Fast forward again to 2016, and something inside me just snapped. I felt a fear more extreme and profound than I had ever experienced before, so I had no other choice but to seek help. I was mute for two weeks, put on medication and signed off work…..and I haven’t been back to work since. The next 18 months turned into a hurricane I never imagined possible. I was self-medicating with alcohol, illicit drugs, and prescribed medication.
An all-time low
Then I reached an all-time low, where I found myself self-harming and not wanting to be alive any more. I just couldn’t take it: the embarrassment of telling people that I’m STILL off work sick, trying to explain to my friends things that they would never fully understand, hiding my self-harm scars from everyone, and attending so many appointments that I lost track myself. I felt like I’d blinked and a year and a half of my life had been lost.
The first time I took that first antidepressant I felt that same terror I did as a teenager. I felt like a freak and a failure but I knew I had no other option. At 27 years old my dad sat me down and watched me take that pill like a parent spoon-feeding their baby…..and I felt like I’d lost my independence. I felt like I’d lost my life.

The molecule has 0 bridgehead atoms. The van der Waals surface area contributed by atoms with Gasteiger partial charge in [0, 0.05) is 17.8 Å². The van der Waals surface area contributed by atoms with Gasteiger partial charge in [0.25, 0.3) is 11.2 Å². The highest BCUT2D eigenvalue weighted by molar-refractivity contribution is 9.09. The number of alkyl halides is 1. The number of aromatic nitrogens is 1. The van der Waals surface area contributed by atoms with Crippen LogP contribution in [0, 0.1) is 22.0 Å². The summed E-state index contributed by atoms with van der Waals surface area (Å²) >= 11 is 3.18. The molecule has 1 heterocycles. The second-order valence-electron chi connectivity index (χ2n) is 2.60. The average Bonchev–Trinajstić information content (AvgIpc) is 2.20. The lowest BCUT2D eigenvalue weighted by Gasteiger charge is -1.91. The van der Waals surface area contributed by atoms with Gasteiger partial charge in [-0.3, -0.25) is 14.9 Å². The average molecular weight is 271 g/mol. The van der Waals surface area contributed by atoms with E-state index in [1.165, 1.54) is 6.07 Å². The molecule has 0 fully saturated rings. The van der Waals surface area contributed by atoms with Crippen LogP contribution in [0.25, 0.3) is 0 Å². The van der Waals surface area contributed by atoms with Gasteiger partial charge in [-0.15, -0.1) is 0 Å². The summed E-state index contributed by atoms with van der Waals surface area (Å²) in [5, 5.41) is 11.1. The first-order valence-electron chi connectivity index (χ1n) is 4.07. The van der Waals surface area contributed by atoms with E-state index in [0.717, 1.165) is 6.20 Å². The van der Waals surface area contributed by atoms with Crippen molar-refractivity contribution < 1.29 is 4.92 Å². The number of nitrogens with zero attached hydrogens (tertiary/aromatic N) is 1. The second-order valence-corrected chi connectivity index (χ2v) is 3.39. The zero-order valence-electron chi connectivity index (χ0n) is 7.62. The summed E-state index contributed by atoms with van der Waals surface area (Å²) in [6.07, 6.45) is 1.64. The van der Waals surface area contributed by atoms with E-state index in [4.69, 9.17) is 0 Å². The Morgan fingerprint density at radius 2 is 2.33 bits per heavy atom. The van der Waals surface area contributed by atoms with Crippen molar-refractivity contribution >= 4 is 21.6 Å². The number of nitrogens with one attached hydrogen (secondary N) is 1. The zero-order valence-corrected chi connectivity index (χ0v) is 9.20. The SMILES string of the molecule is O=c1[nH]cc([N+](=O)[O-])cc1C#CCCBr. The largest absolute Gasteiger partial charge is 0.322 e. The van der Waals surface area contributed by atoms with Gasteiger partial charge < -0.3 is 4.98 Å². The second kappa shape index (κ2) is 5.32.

After a few months I did a LOT of research, and started to understand my conditions far more clearly. They weren’t scary to me any more, and I did start to feel a lot better. I felt alive again. If someone has a broken leg, they get it fixed. So if you have a broken brain, you need help to get that fixed too.
I spent a few months both on and off medication, and now in December 2017, I no longer drink, smoke or take illicit drugs on a path of self-destruction. I freely admit that I am on antidepressants and prescribed medications, and no longer feel shame or embarrassment about that fact or the fact that I’m STILL off work while I am in recovery.
I used to have panic attacks and feel unworthy if I bumped into somebody and they asked, ‘So, what are you up to?’ Those words filled me with dread and horror…..but I’m not ashamed anymore. Yes, there is a stigma towards mental health and antidepressants, but that’s because it’s the fear of the unknown. Talking and spreading awareness is the only way that we can break these stigmas and finally normalise mental health. Not everybody will understand -and that’s okay! But everybody should be aware. Education is paramount. I don’t understand how to fix an asthma attack or an epileptic fit….but I am aware of the signals to get help.